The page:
Woman should go to jail, judge says | ParkRecord.com

Woman should go to jail, judge says

Patrick Parkinson, Of the Record staff

A prosecutor wants a North Summit woman who gave birth to a drug-addicted baby locked up in jail.

"A substantial amount of jail time is warranted in this case," Summit County prosecutor Joy Natale said.

Shannon M. Snyder, 29, pleaded guilty to endangerment of a child, which is a third-degree felony. Snyder admitted she ingested methadone, cocaine and opiates while pregnant with a boy born Jan. 13, the authorities said.

The fetus was exposed to the drugs, Summit County Attorney David Brickey said, adding that Snyder should be incarcerated.

"It’s just simply amazing," said Brickey about the case.

At birth, the baby suffered withdrawal symptoms and was in respiratory distress, Brickey said.

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"This was not a one-time accidental use during this pregnancy," Natale said at a sentencing hearing June 29. "Ms. Snyder put this child’s life in serious jeopardy."

People guilty of third-degree felonies in Utah could serve up to five years in prison.

"Ms. Snyder subjected her child to dangerous, dangerous drugs," Natale said.

Snyder went to Wyoming to have the child to avoid prosecution, Natale said.

The baby was treated with morphine for its addiction, Natale explained.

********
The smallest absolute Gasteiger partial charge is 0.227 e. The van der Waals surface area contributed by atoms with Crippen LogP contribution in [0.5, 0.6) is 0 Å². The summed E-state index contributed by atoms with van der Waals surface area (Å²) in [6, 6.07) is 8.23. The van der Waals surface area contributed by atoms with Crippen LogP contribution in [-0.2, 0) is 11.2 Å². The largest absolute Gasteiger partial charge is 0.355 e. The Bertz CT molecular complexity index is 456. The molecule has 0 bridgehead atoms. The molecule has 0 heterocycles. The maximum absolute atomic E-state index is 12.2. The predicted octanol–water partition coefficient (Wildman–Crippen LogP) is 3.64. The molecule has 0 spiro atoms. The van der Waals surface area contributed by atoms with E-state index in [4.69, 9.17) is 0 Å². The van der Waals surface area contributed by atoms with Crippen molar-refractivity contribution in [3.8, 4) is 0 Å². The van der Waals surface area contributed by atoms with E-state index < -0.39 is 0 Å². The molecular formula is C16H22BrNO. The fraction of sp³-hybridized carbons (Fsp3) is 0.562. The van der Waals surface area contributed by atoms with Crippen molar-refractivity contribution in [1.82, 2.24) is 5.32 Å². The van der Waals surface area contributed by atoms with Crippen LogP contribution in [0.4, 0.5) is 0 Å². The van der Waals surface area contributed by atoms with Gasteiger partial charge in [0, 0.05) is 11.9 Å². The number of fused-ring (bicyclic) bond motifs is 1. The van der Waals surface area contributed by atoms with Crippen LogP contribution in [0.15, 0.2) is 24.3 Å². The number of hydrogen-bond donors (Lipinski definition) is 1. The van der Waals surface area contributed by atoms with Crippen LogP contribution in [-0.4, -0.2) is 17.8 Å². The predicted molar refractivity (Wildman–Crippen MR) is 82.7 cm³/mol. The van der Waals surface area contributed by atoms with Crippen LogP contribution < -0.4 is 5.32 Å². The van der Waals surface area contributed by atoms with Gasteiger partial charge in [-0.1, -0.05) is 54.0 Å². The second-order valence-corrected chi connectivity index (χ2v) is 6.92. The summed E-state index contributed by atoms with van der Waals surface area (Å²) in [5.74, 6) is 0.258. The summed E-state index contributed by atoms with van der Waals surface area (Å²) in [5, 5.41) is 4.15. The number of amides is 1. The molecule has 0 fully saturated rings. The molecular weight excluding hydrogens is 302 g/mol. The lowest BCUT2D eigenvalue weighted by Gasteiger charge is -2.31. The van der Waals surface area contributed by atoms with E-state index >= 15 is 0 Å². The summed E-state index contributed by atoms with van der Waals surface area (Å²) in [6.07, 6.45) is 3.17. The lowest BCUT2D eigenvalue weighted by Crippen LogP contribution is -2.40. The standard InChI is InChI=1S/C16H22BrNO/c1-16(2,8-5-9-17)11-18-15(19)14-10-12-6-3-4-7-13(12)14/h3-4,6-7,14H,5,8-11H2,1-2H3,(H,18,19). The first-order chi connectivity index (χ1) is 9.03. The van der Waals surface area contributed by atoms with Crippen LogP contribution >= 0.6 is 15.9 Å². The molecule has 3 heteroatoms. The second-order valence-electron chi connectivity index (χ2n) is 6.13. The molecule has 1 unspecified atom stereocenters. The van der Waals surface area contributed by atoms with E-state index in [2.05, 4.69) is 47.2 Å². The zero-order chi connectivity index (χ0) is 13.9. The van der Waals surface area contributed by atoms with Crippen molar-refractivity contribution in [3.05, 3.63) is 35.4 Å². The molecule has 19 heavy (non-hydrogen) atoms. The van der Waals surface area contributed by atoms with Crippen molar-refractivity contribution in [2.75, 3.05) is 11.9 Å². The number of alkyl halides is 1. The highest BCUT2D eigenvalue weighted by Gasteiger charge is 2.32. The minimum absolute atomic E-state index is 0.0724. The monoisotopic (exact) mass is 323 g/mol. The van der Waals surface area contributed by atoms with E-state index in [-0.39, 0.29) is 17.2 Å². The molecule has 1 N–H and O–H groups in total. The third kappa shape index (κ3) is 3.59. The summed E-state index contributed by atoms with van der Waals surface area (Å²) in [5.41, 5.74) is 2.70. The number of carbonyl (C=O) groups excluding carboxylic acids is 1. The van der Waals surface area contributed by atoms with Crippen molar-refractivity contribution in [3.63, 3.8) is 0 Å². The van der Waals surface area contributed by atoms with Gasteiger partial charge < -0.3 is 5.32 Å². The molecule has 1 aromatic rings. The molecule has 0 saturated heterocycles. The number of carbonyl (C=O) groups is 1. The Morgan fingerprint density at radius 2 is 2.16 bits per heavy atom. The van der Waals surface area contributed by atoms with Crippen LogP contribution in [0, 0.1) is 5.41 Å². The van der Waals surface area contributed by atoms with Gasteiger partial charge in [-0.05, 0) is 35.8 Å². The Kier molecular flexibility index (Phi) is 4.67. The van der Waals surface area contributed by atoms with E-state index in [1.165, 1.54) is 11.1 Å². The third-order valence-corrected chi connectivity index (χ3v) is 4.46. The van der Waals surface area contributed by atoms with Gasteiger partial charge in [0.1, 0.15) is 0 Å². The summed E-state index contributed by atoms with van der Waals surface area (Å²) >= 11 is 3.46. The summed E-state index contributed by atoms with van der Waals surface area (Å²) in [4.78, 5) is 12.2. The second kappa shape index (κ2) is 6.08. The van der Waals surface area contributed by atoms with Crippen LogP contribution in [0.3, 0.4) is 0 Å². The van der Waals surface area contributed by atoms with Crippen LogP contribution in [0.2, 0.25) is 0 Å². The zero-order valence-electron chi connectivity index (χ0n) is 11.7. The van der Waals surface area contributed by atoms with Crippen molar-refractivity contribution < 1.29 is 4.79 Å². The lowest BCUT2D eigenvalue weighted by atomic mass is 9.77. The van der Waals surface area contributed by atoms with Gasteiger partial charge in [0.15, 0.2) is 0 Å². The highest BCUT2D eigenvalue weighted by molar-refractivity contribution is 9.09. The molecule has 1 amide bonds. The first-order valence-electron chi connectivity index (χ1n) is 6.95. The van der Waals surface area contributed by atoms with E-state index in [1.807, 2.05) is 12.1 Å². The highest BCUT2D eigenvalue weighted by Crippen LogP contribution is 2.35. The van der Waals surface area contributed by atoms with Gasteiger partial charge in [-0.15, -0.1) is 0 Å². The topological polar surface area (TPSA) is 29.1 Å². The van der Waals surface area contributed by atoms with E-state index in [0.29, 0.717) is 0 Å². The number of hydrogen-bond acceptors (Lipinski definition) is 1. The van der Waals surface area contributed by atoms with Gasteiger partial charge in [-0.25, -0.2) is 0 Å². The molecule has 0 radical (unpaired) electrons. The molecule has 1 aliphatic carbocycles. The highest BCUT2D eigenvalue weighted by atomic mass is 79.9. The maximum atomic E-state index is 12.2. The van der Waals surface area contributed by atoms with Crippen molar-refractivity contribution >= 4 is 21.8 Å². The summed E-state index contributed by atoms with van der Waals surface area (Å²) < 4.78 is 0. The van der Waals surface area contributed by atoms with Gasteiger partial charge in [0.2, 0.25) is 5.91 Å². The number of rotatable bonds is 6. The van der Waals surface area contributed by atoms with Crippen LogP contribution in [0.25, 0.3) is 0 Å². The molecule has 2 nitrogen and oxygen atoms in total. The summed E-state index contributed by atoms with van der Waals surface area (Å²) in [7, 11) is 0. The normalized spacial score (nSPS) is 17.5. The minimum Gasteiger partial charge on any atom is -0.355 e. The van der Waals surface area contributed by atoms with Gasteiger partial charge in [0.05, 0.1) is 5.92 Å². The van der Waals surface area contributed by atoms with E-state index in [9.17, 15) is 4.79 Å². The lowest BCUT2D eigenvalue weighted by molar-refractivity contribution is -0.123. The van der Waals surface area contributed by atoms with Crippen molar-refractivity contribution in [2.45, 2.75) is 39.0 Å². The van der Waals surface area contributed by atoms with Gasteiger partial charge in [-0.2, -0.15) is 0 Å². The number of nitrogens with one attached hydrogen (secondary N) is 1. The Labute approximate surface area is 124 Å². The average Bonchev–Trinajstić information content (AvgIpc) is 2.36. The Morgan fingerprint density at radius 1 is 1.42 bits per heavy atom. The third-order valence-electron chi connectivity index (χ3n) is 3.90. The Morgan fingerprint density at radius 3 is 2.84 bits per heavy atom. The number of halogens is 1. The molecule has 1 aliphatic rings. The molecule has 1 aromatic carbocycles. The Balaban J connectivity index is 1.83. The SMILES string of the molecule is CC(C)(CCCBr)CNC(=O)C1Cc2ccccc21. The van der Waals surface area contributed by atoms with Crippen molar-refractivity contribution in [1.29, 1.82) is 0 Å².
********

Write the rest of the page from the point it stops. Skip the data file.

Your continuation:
"At this point, we don’t know what the damage is," she said.

Meanwhile, children Snyder had in the past were taken from her by the Utah Division of Child and Family Services.

"Her behavior in this case is certainly consistent with what we’ve seen previously," Natale told 3rd District Court Judge Bruce Lubeck.

Lubeck delayed sentencing Monday until after a hearing scheduled July 10, which Snyder said could determine whether she receives custody of the baby who was born addicted to drugs.

Snyder, who lost custody of the child, begged Lubeck not to send her to jail.

"The last time I was in jail, I couldn’t handle it," Snyder told the judge about eight days she was behind bars when she was arrested. "It was really difficult on me."

"Compared to what this little boy went through I’m not too interested in the difficult time you had for those eight days," Lubeck replied.

For several weeks the baby was hospitalized, according to Brickey.

But experts can only speculate about any long-term damage the child might have suffered from the drugs, defense attorney Scott Cunningham said.

"[Snyder] has an appropriate attitude," Cunningham said in court.

Snyder said on most days she spends time with her counselor.

"I’m doing everything so I can be a good mother," she told the judge. "I saw what [my child] went through. I went through it too."

Snyder was using drugs last year when she learned she was pregnant.

"When I found out I was pregnant, I didn’t have any way to get off of them," she said in court. "I didn’t know what to do."

While supervised she is allowed to visit her baby.

"I see my son every day and he is very healthy," Snyder said. "I am doing everything to be a good mother to him."

A recommendation in a pre-sentencing investigation report from Adult Probation and Parole was for Snyder to serve jail time, Brickey said.

A DCFS case worker has indicated that Snyder has not shown appropriate remorse for her crimes, Lubeck said.

"I just thought that there is no way that this should be without a jail sentence," Lubeck told Snyder. "I think for the offense, Ms. Snyder, you ought to do some jail time."

Another sentencing hearing for Snyder was scheduled July 20 at 1:30 p.m.